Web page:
If you're not satisfied with your online broker, the best decision is to find a new one. The right brokerage account is critical to get the most out of your investments. Once you're ready to switch over, you can transfer stocks between brokers so that you still have your previous investments.
Transferring stocks isn't hard, but if you don't do it correctly, you could cost yourself money. To avoid that, you need to know the right and the wrong way to transfer stock between brokers.
The most common way to transfer stock between brokers is the direct transfer method. Most brokers use the Automated Customer Account Transfer Service (ACATS) to move investments this way.
Here's how an ACATS transfer works:
Your old brokerage firm may charge a transfer fee. Fortunately, the best online brokers frequently offer deals in which they pay any transfer fees the old broker charges. Before you start your transfer, check if there will be a fee and if your new brokerage firm will cover it.
Note that some brokers sell proprietary investments, such as their own mutual fund, that they won't allow you to transfer to a new broker. Your new broker will notify you of any assets that can't be transferred.
Even small discrepancies can delay the process when you transfer stock between brokers. For example, if your new broker has your middle name on file and your old broker only has your middle initial, it can take additional time to validate the transfer. Your old broker will also need to resolve any outstanding margin loans if you have a margin account.
Despite the time it takes to transfer stock between brokers, it's by far the most cost-effective option. To explain why, we need to go over the alternative method that can be very expensive.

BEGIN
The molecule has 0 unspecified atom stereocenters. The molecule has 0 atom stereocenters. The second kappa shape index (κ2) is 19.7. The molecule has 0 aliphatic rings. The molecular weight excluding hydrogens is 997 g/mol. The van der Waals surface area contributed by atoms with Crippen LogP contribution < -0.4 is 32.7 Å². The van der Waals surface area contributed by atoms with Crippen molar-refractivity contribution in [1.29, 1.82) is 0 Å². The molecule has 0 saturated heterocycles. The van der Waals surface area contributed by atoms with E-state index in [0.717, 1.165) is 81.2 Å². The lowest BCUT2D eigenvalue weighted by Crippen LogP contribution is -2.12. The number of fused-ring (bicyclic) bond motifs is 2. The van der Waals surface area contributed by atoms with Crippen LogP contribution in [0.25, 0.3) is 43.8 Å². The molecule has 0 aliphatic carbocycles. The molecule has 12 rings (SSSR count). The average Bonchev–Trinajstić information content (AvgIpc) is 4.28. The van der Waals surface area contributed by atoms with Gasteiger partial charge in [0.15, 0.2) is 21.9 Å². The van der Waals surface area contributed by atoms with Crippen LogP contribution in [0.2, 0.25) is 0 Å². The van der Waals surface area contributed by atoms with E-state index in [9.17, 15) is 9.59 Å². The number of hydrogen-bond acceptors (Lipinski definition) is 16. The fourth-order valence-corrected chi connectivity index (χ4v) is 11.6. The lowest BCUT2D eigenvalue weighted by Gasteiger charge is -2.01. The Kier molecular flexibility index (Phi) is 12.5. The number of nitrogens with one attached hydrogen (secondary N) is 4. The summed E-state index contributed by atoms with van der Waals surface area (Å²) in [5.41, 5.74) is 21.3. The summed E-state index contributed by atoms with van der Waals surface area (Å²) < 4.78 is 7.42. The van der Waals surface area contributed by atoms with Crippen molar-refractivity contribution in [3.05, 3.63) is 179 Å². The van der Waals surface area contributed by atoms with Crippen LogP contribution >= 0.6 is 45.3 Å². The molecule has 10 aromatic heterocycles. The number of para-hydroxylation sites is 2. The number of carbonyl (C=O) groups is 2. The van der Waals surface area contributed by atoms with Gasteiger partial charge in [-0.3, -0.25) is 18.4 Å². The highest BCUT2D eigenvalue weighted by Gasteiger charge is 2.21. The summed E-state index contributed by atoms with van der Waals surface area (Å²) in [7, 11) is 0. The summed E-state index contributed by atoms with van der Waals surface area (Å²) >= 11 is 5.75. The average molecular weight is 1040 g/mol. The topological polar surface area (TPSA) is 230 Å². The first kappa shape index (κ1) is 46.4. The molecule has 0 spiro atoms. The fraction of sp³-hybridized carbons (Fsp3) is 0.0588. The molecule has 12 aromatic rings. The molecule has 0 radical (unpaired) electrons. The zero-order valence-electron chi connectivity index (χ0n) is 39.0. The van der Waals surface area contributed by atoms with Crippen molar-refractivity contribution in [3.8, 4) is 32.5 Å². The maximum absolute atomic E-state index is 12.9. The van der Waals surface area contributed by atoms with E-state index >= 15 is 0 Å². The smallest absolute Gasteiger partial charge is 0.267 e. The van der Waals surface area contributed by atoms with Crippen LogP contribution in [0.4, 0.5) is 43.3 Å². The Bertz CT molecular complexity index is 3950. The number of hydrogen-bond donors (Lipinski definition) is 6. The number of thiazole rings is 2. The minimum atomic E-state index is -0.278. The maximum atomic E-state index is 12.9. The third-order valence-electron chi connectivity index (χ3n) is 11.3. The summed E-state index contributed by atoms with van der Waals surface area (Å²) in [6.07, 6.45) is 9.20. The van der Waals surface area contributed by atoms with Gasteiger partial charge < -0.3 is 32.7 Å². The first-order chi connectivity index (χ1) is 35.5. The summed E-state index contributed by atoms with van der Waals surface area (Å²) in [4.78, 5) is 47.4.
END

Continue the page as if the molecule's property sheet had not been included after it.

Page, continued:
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For convenience's sake, it's tempting to just sell all of your investments and withdraw the proceeds from your brokerage account. Then, you can take that money, deposit it into your new brokerage account, and purchase the same investments you had in the original account.
That strategy may be simpler, but it comes with a big drawback in the form of capital gains taxes. If you're transferring a standard taxable brokerage account (as opposed to a retirement account like an IRA) and you sell off your assets, you'll generate taxable capital gains on any profits you've earned. And that's true even if you turn around and buy back the exact same investments with your new broker.
You could also end up paying fees when selling your investments and buying them again. This is less likely now that so many popular brokers offer zero-commission trading, but it's an unnecessary extra cost if your old broker doesn't offer that.
If you're not happy with your broker, it doesn't make sense to stay in a bad financial relationship. It's better to transfer stocks between brokers so you can use a brokerage account you like.
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